Of course these titans could and did express nostalgia. Mozart may have done it better in the aria “Porgi Amor” than anyone before or since, though Schubert’s lieder provide stiff competition. But it was the nostalgia that is a part of life’s experience that interested them — the wistfulness that comes with the memory of a person or event — not the nostalgia for a previous musical era, style, or form. Schumann’s Musical Monuments
And this is where Schumann represents such a sea change. He was plenty concerned for the future of music — he even created a fictional army, the “Davidsbündler” (League of David) to advance its cause in the face of a reactionary society. But he was also the man who, in 1837, wrote a piece about the idea of a musical “museum,” and the question of who belonged in it. It could be that Schumann was the first composer to think of an artistic canon that preceded him.
In fact, he not only thought of such a canon, he paid obeisance to it: Schumann wanted to build monuments — both literal and figurative — to Beethoven. In the 1830s, Schumann was central to the fund-raising effort towards the construction of such a monument in Bonn, discussing the idea with his colleagues and writing an even more fanciful than usual essay on the topic. (Written in the voices of four alter egos — he typically restricted himself to two — the piece is Schumann at his most enjoyably wacky.)
But the real Beethoven monument Schumann was responsible for was musical. With his C Major Fantasy — one of his largest canvases and most staggering achievements — he created a work of art which is part tribute, part loving portrait, but most of all a deep lament: a lament for Beethoven, whom Schumann so revered, and for himself, given his conviction that this music he loved so much was the product of a world that no longer existed.
The roiling first movement lives in a state of permanent irresolution until, a minute from its conclusion, a direct quotation from Beethoven’s song cycle An die ferne Geliebte (“To the Distant Beloved”) appears. (In the original song, the words are: “Take these songs, then, that I sang to you, beloved.”) Schumann has assiduously avoided any sort of harmonic point of rest until now — and there have already been 12 minutes of music! — making it seem that only this musical voice from the past can quiet the turbulence. This quotation has in fact been hinted at throughout the movement. There are at least five references to it: the first almost entirely amorphous, each subsequent one clarifying it, bit by bit — but only when we hear it properly at the end do we understand that Schumann has been groping for it all along.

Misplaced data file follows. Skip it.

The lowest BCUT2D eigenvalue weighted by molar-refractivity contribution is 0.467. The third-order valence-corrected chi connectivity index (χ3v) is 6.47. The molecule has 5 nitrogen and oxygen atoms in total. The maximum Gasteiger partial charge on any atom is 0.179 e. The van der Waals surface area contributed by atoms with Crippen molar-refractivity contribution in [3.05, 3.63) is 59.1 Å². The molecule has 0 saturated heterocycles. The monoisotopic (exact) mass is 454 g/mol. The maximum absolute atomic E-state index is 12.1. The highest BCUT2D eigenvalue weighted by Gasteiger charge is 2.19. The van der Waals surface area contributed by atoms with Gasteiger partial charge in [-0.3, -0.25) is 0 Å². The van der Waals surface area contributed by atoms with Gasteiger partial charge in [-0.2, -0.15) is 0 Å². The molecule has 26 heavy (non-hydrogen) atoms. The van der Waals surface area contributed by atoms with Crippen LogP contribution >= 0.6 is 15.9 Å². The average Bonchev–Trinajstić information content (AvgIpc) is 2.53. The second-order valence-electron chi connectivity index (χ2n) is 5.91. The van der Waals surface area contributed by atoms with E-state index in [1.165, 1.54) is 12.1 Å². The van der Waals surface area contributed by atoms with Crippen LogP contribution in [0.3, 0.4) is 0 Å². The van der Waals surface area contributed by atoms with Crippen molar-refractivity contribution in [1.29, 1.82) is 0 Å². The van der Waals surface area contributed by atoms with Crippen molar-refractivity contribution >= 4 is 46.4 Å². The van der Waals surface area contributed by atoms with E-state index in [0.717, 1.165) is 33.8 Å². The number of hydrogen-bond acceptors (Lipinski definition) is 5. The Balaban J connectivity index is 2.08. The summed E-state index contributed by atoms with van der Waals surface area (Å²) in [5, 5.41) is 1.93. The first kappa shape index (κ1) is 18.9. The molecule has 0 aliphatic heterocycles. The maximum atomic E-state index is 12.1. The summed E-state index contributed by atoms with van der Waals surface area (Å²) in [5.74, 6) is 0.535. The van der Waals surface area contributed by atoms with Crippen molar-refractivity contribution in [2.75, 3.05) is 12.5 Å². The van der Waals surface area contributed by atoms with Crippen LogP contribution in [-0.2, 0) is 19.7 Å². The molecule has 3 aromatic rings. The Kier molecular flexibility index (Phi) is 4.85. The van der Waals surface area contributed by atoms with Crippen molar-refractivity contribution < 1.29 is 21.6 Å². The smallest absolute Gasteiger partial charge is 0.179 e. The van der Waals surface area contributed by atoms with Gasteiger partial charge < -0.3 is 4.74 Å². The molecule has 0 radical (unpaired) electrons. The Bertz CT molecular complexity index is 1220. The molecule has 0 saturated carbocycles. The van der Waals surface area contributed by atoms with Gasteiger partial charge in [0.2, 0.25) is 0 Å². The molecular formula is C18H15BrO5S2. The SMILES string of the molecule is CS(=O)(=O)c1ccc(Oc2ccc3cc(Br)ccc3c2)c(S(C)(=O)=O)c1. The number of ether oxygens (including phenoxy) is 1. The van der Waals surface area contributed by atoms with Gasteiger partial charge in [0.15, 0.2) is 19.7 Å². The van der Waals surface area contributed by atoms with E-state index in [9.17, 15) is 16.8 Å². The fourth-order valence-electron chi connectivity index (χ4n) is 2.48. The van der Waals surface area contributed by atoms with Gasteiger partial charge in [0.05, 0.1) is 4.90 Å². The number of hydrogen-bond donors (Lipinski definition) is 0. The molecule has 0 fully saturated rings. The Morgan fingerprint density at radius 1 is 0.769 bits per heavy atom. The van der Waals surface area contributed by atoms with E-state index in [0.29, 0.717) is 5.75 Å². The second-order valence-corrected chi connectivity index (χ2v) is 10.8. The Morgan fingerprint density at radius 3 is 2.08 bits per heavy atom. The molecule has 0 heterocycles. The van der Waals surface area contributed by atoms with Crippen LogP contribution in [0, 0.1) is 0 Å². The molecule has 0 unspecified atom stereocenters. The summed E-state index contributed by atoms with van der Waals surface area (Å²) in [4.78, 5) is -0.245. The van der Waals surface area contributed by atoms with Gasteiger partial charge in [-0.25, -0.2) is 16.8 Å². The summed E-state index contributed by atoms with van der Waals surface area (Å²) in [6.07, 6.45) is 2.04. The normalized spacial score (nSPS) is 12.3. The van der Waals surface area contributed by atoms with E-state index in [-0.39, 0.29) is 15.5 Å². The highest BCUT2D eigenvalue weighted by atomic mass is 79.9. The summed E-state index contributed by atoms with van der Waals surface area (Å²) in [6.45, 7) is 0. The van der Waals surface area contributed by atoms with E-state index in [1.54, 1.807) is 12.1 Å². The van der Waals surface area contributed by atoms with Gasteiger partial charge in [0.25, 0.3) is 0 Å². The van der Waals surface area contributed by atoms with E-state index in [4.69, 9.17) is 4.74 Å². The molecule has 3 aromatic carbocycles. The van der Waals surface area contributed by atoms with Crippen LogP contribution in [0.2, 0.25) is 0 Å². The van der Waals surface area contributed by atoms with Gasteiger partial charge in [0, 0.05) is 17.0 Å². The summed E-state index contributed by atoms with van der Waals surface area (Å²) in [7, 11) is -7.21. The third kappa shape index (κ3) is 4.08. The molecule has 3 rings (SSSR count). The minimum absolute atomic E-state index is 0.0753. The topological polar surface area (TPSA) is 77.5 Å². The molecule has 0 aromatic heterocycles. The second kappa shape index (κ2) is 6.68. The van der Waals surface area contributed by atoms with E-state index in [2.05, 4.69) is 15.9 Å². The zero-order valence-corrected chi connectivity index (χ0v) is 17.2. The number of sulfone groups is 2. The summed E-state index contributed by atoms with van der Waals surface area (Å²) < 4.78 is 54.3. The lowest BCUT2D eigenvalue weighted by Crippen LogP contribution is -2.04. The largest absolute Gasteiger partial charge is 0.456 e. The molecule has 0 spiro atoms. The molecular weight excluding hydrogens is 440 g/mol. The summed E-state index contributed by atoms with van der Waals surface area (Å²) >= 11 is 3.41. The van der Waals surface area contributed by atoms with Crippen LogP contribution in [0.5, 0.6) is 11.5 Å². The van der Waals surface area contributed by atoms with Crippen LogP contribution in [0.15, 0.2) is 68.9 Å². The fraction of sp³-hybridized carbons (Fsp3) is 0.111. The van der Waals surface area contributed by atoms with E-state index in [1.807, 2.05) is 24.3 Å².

In other words, nostalgia is not only an important feature of the Fantasy, it is its structure. The piece is given both meaning and shape by Schumann’s conviction that only the past — in the guise of a very beautiful but honestly not extraordinary Beethoven song — can save him.
Today, it is simply understood that classical musicians have a reverential attitude towards the past — it elicits an eye-roll here and there, but generally gets no reaction at all. But for Schumann, the idea that he was working in an art form whose pinnacle might have already been reached was a novel one. It is also heartbreaking, when considered in the context of all of his other insecurities: a failed pianist, lousy businessman and misfit, Schumann counted on composition to give his life meaning.
And yet, through putting into sound his yearning for the music of a previous generation — not to mention his tireless advocacy for the music of his own — Schumann became one of the most influential and essential figures in the history of the art form. How I wish he could have known!